A state with acute pension issues has passed pension reform legislation that could set an example for many, including Maryland.
According to Governing, bold new legislation enacted in Arizona holds the promise of putting their pension system back on track and serving as a national model for collaborative public-pension reform.
The reforms include:
- Caps on maximum annual salaries for purposes on pension calculations
- A change in the membership of the State’s Pension Board
- Defined-contribution options for new employees
The latest PSPRS reform takes a number of steps to address these problems, most of which will apply to employees hired on or after July 1, 2017. The maximum annual salary for purposes of pension calculation will be reduced from $265,000 to $110,000. Current and future pension costs will be split evenly between employers and employees. And the number of labor representatives on the PSPRS board will increase to recognize the equal risk and cost-sharing between employees and employers.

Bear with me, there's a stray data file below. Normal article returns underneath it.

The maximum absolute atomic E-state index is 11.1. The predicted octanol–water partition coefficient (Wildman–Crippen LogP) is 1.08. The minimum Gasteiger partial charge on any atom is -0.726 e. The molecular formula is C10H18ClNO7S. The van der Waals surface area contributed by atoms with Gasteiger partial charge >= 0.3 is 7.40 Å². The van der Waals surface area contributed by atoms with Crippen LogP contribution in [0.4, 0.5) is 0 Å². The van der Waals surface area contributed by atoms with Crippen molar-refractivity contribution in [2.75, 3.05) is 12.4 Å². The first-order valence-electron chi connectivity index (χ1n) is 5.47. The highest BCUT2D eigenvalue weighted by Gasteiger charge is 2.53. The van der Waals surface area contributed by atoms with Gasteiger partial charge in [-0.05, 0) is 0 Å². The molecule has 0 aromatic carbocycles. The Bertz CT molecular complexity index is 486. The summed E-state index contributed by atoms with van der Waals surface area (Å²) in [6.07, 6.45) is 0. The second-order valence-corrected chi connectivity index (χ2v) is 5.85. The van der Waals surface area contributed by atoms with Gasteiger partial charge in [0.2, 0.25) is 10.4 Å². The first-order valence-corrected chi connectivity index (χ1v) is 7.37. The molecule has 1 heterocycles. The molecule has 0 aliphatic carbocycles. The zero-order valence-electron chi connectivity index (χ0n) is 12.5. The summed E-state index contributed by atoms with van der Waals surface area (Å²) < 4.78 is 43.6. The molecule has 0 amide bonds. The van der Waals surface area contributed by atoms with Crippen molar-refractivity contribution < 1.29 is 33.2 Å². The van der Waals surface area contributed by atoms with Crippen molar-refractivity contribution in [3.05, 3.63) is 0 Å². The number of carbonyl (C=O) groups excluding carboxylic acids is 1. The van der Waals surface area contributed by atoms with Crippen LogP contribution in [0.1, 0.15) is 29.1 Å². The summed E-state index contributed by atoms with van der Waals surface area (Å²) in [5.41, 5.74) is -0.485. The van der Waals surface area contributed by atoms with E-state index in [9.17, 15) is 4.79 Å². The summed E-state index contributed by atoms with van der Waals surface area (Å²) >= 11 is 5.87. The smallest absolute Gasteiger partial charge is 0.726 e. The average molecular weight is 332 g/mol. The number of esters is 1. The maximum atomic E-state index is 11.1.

New employees will choose between a defined-contribution plan and a hybrid that combines defined-benefit and defined-contribution elements. Those employees can’t begin to collect until age 55 (up from 52-1/2), although they can retire at any time. This is an important change because it makes pensions portable, so employees wanting to move on no longer have an incentive to stick around until they vest in the retirement plan.
As far as defined contribution plans in Maryland, Montgomery County left the State of Maryland’s pension system and created a defined contribution option for their employees in 1994. State Senator Andrew Serafini of Washington County has introduced state legislation to create a defined contribution option in the state pension system but the idea has yet to take hold in the General Assembly.
For more information on Arizona’s reform, see Pension Reform That Gets the Job Done from Governing.